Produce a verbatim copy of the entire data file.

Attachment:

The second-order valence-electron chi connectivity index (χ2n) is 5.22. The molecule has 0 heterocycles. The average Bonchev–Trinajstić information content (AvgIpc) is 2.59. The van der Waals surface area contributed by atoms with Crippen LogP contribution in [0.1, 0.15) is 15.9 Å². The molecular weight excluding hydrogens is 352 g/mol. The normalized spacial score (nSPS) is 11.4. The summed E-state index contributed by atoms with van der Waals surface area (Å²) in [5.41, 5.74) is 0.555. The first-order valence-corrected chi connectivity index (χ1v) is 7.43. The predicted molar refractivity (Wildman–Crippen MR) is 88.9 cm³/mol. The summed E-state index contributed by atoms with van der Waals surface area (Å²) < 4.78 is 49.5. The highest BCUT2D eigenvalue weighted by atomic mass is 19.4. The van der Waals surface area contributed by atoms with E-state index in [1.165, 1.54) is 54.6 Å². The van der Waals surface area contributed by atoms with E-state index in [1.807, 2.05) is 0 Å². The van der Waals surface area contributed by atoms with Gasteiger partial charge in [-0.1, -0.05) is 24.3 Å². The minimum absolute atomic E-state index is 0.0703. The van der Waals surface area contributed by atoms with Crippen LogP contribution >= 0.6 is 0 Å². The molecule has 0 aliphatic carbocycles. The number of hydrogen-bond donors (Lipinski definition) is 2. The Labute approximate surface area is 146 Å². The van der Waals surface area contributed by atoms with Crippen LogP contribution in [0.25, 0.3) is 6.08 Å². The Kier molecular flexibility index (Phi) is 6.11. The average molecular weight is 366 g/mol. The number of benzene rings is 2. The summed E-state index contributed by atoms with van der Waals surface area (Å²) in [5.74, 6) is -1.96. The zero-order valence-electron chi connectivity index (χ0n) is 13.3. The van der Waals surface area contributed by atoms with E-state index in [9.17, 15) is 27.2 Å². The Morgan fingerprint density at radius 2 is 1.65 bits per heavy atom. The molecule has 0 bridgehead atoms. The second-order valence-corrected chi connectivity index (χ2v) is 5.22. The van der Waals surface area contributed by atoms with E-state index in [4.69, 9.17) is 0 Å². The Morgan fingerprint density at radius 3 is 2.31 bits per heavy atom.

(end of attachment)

The second-order valence-electron chi connectivity index (χ2n) is 5.22. The molecule has 0 heterocycles. The average Bonchev–Trinajstić information content (AvgIpc) is 2.59. The van der Waals surface area contributed by atoms with Crippen LogP contribution in [0.1, 0.15) is 15.9 Å². The molecular weight excluding hydrogens is 352 g/mol. The normalized spacial score (nSPS) is 11.4. The summed E-state index contributed by atoms with van der Waals surface area (Å²) in [5.41, 5.74) is 0.555. The first-order valence-corrected chi connectivity index (χ1v) is 7.43. The predicted molar refractivity (Wildman–Crippen MR) is 88.9 cm³/mol. The summed E-state index contributed by atoms with van der Waals surface area (Å²) < 4.78 is 49.5. The highest BCUT2D eigenvalue weighted by atomic mass is 19.4. The van der Waals surface area contributed by atoms with E-state index in [1.165, 1.54) is 54.6 Å². The van der Waals surface area contributed by atoms with E-state index in [1.807, 2.05) is 0 Å². The van der Waals surface area contributed by atoms with Gasteiger partial charge in [-0.1, -0.05) is 24.3 Å². The minimum absolute atomic E-state index is 0.0703. The van der Waals surface area contributed by atoms with Crippen LogP contribution >= 0.6 is 0 Å². The molecule has 0 aliphatic carbocycles. The number of hydrogen-bond donors (Lipinski definition) is 2. The Labute approximate surface area is 146 Å². The van der Waals surface area contributed by atoms with Crippen LogP contribution in [0.25, 0.3) is 6.08 Å². The Kier molecular flexibility index (Phi) is 6.11. The average molecular weight is 366 g/mol. The number of benzene rings is 2. The summed E-state index contributed by atoms with van der Waals surface area (Å²) in [5.74, 6) is -1.96. The zero-order valence-electron chi connectivity index (χ0n) is 13.3. The van der Waals surface area contributed by atoms with E-state index in [9.17, 15) is 27.2 Å². The Morgan fingerprint density at radius 2 is 1.65 bits per heavy atom. The molecule has 0 bridgehead atoms. The second-order valence-corrected chi connectivity index (χ2v) is 5.22. The van der Waals surface area contributed by atoms with E-state index in [4.69, 9.17) is 0 Å². The Morgan fingerprint density at radius 3 is 2.31 bits per heavy atom.